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Discussion Starter · #1 ·
My personal experience but I am happy to report, The kona Wah Wah 2 pedal has beat out my two other plastic pedals. In least to greatest order. Shoes are 2018 5.10 Impact Pros

Race Face Chesters, least foot covererage of the bunch with short sharp pins

One Up components, more foot coverage, short not very sharp pins

Kona Wah Wah, most foot coverage, tall and sharp pins

Overall the Wah wah has best feel and grip, so easy winner so far. I will say the One Ups have held up to a good 2,000 miles of abuse and still spin happily without a single issue, some new pins and I am sure they would go another 2,000, great product. None of these pedals suck, all light and plastic.

IMG_4494 by driverfound337, on Flickr
IMG_4496 by driverfound337, on Flickr
IMG_4506 by driverfound337, on Flickr
 

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- what he said, same here.........I've been looking at extra flats rather than moving the one set I have between bikes (they're metal and function great)........would like to have another set for my "casual spin SS"..........
 

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Always in the wrong gear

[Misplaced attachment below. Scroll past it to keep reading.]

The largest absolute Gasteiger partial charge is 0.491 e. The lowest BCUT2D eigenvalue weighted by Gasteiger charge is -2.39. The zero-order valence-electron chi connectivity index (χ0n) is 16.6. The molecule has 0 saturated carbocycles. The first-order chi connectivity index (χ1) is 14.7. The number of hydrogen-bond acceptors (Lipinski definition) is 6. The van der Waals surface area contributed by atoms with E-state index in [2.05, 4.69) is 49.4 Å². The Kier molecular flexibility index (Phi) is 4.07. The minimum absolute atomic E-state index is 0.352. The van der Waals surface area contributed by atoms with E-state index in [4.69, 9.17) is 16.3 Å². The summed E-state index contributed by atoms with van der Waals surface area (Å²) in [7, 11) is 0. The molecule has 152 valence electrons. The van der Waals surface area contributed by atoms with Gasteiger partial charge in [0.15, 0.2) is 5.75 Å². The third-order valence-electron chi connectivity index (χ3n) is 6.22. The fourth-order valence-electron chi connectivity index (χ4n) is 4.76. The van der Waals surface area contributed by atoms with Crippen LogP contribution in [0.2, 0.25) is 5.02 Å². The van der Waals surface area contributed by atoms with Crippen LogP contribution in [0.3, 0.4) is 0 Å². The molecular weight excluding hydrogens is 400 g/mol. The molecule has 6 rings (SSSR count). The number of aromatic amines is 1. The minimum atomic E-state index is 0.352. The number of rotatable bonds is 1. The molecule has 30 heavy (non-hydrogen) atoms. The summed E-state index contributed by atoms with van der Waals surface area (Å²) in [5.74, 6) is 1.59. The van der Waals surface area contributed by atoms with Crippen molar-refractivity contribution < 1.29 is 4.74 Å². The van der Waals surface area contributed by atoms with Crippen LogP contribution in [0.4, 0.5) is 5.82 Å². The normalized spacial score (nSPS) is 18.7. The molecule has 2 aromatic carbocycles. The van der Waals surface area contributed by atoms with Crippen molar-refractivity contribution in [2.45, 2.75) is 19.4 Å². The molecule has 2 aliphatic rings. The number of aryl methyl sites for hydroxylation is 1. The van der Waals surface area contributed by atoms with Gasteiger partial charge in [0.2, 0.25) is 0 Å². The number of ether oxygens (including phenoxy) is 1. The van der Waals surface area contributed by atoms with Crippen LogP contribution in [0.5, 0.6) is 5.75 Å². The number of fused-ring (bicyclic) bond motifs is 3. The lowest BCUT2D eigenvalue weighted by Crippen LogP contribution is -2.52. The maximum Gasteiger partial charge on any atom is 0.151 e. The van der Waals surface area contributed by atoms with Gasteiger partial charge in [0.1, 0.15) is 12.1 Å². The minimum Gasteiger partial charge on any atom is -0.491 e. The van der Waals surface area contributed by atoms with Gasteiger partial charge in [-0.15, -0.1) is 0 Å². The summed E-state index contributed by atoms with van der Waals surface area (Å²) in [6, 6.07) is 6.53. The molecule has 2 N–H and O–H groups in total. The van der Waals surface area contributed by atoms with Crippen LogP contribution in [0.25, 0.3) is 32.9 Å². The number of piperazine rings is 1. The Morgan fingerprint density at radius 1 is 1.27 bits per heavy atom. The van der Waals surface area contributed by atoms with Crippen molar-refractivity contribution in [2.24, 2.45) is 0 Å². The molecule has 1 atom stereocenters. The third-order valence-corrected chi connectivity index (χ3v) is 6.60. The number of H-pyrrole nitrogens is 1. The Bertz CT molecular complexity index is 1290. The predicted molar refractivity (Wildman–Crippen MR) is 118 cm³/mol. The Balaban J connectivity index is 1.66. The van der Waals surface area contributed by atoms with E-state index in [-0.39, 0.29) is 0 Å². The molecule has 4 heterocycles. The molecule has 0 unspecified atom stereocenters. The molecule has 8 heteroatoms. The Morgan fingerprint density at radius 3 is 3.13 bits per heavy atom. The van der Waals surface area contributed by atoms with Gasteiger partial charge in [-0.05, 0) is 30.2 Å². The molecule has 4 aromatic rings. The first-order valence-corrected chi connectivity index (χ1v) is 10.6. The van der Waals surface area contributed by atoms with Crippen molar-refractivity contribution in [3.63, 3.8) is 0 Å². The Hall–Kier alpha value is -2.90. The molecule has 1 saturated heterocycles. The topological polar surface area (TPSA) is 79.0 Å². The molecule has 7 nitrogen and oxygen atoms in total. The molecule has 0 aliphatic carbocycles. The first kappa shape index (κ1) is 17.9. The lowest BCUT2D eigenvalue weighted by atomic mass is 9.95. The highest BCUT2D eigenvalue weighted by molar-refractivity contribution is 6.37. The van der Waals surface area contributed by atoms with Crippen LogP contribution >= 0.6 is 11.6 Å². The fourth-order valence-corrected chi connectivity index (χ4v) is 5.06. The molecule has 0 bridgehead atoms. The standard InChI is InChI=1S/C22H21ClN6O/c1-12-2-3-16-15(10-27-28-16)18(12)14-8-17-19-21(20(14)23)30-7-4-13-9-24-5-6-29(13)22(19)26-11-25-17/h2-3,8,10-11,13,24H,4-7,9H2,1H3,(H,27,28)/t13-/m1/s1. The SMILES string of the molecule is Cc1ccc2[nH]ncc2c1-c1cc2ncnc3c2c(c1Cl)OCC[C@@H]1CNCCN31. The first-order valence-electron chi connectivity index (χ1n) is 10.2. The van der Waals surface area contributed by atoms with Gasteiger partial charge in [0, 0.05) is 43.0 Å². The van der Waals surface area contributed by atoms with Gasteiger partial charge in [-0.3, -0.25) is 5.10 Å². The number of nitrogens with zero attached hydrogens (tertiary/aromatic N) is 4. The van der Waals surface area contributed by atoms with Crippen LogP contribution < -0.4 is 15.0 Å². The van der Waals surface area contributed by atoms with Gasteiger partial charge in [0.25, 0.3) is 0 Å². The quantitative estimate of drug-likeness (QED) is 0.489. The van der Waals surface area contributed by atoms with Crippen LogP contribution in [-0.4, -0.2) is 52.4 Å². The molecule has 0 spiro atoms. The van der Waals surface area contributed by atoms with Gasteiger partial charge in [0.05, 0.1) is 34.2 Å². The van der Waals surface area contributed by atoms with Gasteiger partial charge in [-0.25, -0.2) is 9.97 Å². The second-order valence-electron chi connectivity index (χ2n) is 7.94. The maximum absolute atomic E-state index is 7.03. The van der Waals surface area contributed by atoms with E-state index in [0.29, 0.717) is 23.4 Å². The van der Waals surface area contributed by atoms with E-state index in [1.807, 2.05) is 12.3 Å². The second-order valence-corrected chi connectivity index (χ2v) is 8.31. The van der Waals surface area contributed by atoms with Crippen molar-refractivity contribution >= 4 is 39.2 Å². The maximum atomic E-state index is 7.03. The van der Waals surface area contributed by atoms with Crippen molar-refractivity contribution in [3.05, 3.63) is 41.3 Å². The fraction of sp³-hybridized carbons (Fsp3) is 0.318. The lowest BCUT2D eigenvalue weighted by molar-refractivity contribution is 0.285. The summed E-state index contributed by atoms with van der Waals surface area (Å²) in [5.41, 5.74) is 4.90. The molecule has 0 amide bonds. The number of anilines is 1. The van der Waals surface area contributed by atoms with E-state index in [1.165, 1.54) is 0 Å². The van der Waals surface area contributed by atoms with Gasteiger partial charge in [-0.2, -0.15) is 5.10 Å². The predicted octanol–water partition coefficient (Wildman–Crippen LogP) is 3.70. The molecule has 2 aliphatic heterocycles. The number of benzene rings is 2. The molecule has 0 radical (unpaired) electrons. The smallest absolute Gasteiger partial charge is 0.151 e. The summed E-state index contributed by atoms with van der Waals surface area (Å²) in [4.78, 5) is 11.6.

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Kudos to anyone who can ride SS on flats. I tried, I failed so hard it was laughable.


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Kudos to anyone who can ride SS on flats. I tried, I failed so hard it was laughable.

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Likewise. Any steep climb too long to coast up on momentum became unridable when I tried flats. Apparently I pull up a lot with the SPD pedals.

I tried the Wellgo MG-1 platforms and they were fine. Good grip, replaceable pins, but a metal body. I still use them when I want to get 'trials-y' in the driveway.
 

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Kudos to anyone who can ride SS on flats. I tried, I failed so hard it was laughable.
That was my experience, on my first ride. It takes a couple of rides before you adjust your technique. Trying it once or twice, especially with the wrong shoes and crappy pedals like most people do, and declaring flat pedals to be too hard is doing a rider a disservice.

I can ride either way but I don't see any benefit for me to clip in on a mtb. On my "gravel bike" I have SPDs though.